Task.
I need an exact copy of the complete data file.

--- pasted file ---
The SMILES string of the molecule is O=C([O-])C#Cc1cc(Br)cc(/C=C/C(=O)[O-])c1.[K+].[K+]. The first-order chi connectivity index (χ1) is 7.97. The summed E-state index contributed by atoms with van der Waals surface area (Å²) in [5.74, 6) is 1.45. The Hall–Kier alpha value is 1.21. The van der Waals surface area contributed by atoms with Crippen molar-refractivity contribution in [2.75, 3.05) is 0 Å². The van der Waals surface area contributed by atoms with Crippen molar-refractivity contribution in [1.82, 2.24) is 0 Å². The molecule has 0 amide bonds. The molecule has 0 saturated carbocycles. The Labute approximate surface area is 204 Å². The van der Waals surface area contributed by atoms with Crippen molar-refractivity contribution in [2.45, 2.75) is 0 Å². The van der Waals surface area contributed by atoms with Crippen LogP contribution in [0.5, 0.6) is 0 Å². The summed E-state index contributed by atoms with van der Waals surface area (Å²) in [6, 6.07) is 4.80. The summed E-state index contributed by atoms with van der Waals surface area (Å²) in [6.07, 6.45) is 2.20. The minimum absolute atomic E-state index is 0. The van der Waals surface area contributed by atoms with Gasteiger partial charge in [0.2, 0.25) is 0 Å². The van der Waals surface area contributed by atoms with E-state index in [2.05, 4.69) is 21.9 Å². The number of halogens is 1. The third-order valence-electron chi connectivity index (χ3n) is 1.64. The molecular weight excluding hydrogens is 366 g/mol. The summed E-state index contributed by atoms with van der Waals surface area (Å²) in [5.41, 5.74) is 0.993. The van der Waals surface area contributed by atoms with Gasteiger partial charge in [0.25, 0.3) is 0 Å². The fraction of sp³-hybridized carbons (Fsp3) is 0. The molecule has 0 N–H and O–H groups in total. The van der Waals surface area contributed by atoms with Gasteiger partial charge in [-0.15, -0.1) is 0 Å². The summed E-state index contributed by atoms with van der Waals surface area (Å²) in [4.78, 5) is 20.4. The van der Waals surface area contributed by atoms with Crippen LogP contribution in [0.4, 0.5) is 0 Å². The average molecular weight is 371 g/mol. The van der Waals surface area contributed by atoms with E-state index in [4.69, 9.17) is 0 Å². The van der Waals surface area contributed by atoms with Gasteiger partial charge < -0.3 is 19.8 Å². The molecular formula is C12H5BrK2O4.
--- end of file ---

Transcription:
The SMILES string of the molecule is O=C([O-])C#Cc1cc(Br)cc(/C=C/C(=O)[O-])c1.[K+].[K+]. The first-order chi connectivity index (χ1) is 7.97. The summed E-state index contributed by atoms with van der Waals surface area (Å²) in [5.74, 6) is 1.45. The Hall–Kier alpha value is 1.21. The van der Waals surface area contributed by atoms with Crippen molar-refractivity contribution in [2.75, 3.05) is 0 Å². The van der Waals surface area contributed by atoms with Crippen molar-refractivity contribution in [1.82, 2.24) is 0 Å². The molecule has 0 amide bonds. The molecule has 0 saturated carbocycles. The Labute approximate surface area is 204 Å². The van der Waals surface area contributed by atoms with Crippen molar-refractivity contribution in [2.45, 2.75) is 0 Å². The van der Waals surface area contributed by atoms with Crippen LogP contribution in [0.5, 0.6) is 0 Å². The summed E-state index contributed by atoms with van der Waals surface area (Å²) in [6, 6.07) is 4.80. The summed E-state index contributed by atoms with van der Waals surface area (Å²) in [6.07, 6.45) is 2.20. The minimum absolute atomic E-state index is 0. The van der Waals surface area contributed by atoms with Gasteiger partial charge in [0.2, 0.25) is 0 Å². The van der Waals surface area contributed by atoms with E-state index in [2.05, 4.69) is 21.9 Å². The number of halogens is 1. The third-order valence-electron chi connectivity index (χ3n) is 1.64. The molecular weight excluding hydrogens is 366 g/mol. The summed E-state index contributed by atoms with van der Waals surface area (Å²) in [5.41, 5.74) is 0.993. The van der Waals surface area contributed by atoms with Gasteiger partial charge in [0.25, 0.3) is 0 Å². The fraction of sp³-hybridized carbons (Fsp3) is 0. The molecule has 0 N–H and O–H groups in total. The van der Waals surface area contributed by atoms with Gasteiger partial charge in [-0.15, -0.1) is 0 Å². The summed E-state index contributed by atoms with van der Waals surface area (Å²) in [4.78, 5) is 20.4. The van der Waals surface area contributed by atoms with Crippen LogP contribution in [0.4, 0.5) is 0 Å². The average molecular weight is 371 g/mol. The van der Waals surface area contributed by atoms with E-state index in [4.69, 9.17) is 0 Å². The van der Waals surface area contributed by atoms with Gasteiger partial charge < -0.3 is 19.8 Å². The molecular formula is C12H5BrK2O4.